Though also born in Brno and Jewish, Pavel Haas's life followed a tragically different trajectory from that of Erich Korngold's. It's distressing to tell of it, but Haas (b1899) was one of those composers imprisoned by the Nazis in the Terezin concentration camp before being sent in 1944 to Auschwitz-Birkenau where he was murdered. Haas was a well-known Czech composer living his life and writing his music before the Nazis invaded his life. He composed in Terezin and some of the scores written there survived or were reconstructed. It raises a gulp in the throat when you begin listening to these pieces, but listen you should - partly to preserve his memory, but even more so because his works are absolutely superb and will enrich your life. We are not talking about a minor composer here, as I'm sure you'll soon agree if you take a listen to the following survey of the works of the great Pavel Haas. His works must enter the mainstream.
Pavel Haas was a pupil of Leoš Janáček and something of his influence stayed with Haas throughout his life. You can certainly hear the Janáček of Taras Bulba - and even the still-being-composed Cunning Little Vixen - in the several sections of the Scherzo triste, Op.5 of 1921. If you love Janáček's music (and I certainly do) then you will treasure this delightful, skilfully-scored orchestral piece. There's no reason why a work of such colour, melodic attractiveness and (ultimately) deep beauty shouldn't become a much-loved classic.
If you were impressed by that then wait until you try Haas's String Quartet No. 2, 'From the Monkey Mountains', Op.7 of 1925, where the undoubted traces of Janáček's two great string quartets (The Kreutzer Sonata and Intimate Letters) don't in any way detract from a remarkable achievement. There are four movements, of which the first, Landscape, is closest throughout to the teacher's idiom. The second, Coach, Coachman And Horse, however, has a remarkably original main section that will surely get you pricking up your ears! The slow movement, The Moon And I..., is certainly mysterious - and very beautiful. As for the final movement, Wild Night, well that holds a surprise which I won't divulge. (It's a musical first too, historically-speaking). I'll just say that if you were in any doubt about the Chinese inspiration behind the piece, you won't be after hearing this part of it! Yes, Haas certainly had a sense of humour. (There's more evidence for that in the rather inebriated-sounding second movement of the Wind Quintet, Op.10 of 1929). This superb work should be in the repertory of most quartets, though I suspect I can guess why it probably won't be (as I'm sure you can too).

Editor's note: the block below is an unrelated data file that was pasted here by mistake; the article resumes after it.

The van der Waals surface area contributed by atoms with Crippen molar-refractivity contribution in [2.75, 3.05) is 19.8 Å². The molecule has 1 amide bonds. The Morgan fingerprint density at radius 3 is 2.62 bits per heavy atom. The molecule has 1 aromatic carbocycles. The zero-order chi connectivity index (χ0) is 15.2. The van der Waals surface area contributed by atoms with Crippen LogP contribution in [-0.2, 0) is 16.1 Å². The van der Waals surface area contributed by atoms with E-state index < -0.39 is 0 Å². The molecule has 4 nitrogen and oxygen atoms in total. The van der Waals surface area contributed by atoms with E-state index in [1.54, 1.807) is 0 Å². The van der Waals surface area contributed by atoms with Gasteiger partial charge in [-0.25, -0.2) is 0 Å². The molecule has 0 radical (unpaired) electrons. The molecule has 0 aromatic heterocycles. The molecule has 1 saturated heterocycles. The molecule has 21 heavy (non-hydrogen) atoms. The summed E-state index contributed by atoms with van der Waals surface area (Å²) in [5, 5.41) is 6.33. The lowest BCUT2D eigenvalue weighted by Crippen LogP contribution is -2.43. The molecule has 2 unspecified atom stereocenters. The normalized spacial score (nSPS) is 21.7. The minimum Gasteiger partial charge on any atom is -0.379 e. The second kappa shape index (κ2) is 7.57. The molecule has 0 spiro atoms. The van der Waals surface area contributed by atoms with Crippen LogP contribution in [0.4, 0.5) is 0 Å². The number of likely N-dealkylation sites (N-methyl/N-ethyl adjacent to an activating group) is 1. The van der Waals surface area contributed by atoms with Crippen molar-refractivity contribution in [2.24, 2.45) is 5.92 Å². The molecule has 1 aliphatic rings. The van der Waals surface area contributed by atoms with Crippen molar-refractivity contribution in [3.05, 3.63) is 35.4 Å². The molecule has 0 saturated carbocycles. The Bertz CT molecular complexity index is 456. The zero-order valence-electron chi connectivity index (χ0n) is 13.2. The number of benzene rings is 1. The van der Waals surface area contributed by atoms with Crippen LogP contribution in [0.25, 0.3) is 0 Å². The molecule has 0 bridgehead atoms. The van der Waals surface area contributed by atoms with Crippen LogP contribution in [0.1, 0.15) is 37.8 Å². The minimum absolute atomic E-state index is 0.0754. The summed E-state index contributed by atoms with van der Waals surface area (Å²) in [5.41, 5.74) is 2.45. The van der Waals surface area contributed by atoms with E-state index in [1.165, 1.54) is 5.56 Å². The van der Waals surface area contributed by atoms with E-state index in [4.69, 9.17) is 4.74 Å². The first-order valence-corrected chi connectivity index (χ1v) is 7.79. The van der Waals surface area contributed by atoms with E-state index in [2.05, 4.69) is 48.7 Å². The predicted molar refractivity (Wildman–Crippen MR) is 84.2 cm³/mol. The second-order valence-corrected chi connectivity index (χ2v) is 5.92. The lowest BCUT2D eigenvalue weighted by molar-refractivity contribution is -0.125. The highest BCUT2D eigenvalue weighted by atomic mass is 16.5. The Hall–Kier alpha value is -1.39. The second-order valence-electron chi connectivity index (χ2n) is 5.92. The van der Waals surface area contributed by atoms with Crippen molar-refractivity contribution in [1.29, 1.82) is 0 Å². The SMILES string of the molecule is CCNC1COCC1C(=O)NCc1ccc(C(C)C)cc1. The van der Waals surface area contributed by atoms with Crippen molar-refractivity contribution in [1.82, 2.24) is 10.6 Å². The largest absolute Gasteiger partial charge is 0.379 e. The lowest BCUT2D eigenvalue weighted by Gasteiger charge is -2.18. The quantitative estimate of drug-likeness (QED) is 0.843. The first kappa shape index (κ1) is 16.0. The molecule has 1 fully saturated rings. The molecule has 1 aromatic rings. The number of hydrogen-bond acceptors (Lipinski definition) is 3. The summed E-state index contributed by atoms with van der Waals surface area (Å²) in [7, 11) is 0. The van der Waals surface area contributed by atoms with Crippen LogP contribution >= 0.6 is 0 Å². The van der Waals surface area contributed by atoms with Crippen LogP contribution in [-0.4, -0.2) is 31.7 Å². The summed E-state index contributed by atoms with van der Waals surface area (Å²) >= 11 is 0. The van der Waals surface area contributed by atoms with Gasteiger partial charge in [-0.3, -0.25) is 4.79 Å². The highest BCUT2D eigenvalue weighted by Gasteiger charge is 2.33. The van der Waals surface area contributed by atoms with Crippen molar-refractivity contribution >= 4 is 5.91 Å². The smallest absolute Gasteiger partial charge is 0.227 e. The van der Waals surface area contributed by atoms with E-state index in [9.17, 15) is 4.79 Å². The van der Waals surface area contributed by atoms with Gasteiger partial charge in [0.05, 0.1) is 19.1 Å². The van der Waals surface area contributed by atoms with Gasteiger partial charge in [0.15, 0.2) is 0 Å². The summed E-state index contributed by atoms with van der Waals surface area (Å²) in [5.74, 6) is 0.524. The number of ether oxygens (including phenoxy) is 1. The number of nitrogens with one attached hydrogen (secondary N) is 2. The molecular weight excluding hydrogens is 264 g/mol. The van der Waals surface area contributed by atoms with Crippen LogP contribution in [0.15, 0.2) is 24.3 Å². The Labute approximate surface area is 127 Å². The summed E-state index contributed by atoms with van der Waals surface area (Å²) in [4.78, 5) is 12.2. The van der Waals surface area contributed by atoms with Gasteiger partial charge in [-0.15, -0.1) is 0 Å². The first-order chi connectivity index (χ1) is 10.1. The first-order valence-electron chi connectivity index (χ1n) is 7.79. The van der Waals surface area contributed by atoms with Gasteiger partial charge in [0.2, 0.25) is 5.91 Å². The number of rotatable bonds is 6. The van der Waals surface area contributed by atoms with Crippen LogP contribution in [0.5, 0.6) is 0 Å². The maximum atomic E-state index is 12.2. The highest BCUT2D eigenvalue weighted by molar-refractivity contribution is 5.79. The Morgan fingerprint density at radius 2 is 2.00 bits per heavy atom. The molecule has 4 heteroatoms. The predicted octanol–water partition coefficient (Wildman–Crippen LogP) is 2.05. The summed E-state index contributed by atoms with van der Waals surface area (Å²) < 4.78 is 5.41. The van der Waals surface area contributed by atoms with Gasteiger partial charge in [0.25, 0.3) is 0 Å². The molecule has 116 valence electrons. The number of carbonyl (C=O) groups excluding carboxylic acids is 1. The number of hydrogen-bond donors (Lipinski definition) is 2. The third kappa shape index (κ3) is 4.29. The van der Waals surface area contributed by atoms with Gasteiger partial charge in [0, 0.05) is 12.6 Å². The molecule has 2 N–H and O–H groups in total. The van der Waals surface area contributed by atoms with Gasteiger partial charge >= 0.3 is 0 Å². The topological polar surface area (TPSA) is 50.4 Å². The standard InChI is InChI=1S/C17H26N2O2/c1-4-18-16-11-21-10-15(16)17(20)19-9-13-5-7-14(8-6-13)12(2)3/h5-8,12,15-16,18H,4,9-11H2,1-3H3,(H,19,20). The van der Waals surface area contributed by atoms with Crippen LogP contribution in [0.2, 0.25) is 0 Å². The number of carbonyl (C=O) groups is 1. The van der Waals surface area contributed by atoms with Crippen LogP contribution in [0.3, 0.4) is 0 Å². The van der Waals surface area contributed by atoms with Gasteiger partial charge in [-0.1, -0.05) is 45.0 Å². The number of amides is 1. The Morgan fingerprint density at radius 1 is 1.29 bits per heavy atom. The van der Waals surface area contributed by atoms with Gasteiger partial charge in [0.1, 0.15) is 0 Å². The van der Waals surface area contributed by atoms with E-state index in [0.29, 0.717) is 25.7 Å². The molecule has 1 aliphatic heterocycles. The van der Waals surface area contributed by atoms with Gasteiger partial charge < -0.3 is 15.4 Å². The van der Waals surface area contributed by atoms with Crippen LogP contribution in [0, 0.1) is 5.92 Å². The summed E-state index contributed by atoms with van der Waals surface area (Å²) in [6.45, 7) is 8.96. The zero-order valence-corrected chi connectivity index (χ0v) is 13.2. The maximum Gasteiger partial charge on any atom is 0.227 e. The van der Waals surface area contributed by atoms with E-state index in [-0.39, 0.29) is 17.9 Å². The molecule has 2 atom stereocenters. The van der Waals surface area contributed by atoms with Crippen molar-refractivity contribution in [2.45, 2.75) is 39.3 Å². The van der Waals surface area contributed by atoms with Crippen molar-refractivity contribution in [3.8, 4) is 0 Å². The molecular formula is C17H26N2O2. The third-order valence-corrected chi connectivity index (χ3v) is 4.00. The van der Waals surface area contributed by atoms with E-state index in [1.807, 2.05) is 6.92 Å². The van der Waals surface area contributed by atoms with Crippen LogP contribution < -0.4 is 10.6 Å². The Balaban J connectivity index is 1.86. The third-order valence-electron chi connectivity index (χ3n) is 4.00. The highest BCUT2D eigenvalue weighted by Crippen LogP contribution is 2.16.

By the time of the delightfully quirky Radio Overture, Op.11 (1931, written in praise of radio and Marconi!), Haas's musical language had clearly fully taken on board the neo-Classical spirit of the age. Anyone familiar with Stravinsky's works of the late 1920s and early 1930s will recognise a kinship here (especially when the voices enter) and the use of Stravinskyan motor rhythms, a small orchestra with piano and jazz elements also reminds me of Haas's countryman, Bohuslav Martinů. However, the folk-elements derived from Janáček can still be heard and so can elements of Jewish traditional music - especially as the piece proceeds. All these influences cohere into a single, individual style that is highly winning. The piece is good-natured, elegant and full of memorable ideas. (For a further taste of Pavel Haas writing in this neo-Classical style, there's also his Suite for Piano, 0p.13 (1935)).
In the years just prior to Nazi Germany's invasion of his country, Haas hit the big time with his 1936 tragicomic opera, The Charlatan, Op.14. The appeal of this music can be heard from the six-movement orchestral suite devised in advance to draw in the punters. The music again integrates Janáček-style repetition and re-orientation of short folk-like phrases with Stravinsky-style neo-Classical cool - a winning combination that is unique to the music of Pavel Haas. The score abounds in sharply-defined, clearly-scored ideas. My favourite movements of the suite are the Con moto third movement and the Gaiamente fourth movement, where folk-melodies are repeated against a changing background (continuing the line of descent from our old friend, Glinka!), and the mysterious nocturne that is the Andante con moto fifth movement. The Gaiamente movement is also wonderful for conjuring up all the fun of the fair. I can see no reason why this suite shouldn't become popular with enough exposure.